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|Title:||Longitudinal changes in dental services provided by Australian dentists|
|Citation:||Journal of Public Health Dentistry, 2016; 76(1):30-37|
|Xiangqun Ju, David S. Brennan, A. John Spencer, Dana N. Teusner|
|Abstract:||OBJECTIVE: To estimate the longitudinal change in number of patients per year (PPY) per dentist by age and sex of dentists in Australia. METHOD: Dentists were selected randomly from Australian dental registers, the baseline collection was in 1983 and repeated approximately every 5 years until 2009. Dentist's practice activity was collected by mailed questionnaire. Number of PPY was calculated from work hours and number of patients per week per dentist. Mixed-effects regression was applied to estimate both individual random effects and population averaged fixed effects for the number of PPY provided by age, time, and sex. RESULTS: A total of 1,449 dentists completed 2,822 questionnaires from six waves of data collection (1983 to 2010). The average PPY decreased over the time of the study. The rate of change in PPY accelerated during younger ages and reached a peak when they moved into 50 years old (B = 86.04, P < 0.0001), and then decelerated (B = -0.90, P = 0.0002) across time. The mean number of PPY was higher in male dentists than female dentists in the same 10-year age group. The pattern of PPY change with aging was an inverted U-shape for male dentists. In contrast, there was a U-shape for female dentists. CONCLUSIONS: The longitudinal change in PPY with aging was an inverted U-shape, which accelerated during younger age, and decelerated after reaching a peak at 50 years old. Males had higher PPY than female dentists at the same age. The pattern of PPY was different between male and female dentists.|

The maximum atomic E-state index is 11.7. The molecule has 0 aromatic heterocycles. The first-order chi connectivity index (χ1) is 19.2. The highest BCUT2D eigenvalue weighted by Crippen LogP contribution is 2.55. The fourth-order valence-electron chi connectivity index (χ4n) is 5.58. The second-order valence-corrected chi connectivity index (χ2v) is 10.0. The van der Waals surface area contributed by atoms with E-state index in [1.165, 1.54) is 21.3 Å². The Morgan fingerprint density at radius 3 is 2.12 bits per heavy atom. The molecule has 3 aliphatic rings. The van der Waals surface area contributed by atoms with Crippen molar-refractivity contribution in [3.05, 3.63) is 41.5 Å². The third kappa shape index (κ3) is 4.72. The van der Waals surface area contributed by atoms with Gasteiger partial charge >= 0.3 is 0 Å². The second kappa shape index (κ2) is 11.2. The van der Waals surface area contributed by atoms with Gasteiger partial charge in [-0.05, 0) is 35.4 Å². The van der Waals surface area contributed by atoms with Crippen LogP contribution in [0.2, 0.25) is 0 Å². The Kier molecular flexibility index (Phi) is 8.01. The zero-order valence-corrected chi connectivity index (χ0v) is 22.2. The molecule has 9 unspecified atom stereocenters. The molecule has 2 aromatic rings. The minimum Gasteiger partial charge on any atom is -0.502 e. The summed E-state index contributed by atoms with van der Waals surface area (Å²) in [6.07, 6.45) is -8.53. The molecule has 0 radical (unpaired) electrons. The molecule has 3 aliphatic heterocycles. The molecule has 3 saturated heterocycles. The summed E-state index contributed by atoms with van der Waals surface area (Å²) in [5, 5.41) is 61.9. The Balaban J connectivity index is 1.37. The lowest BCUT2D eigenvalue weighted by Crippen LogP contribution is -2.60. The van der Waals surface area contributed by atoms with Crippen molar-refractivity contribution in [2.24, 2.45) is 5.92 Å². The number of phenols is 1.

|Keywords:||Longitudinal study; patient visits; mixed-effects models|
|Rights:||© 2015 American Association of Public Health Dentistry|
|Appears in Collections:||Dentistry publications|
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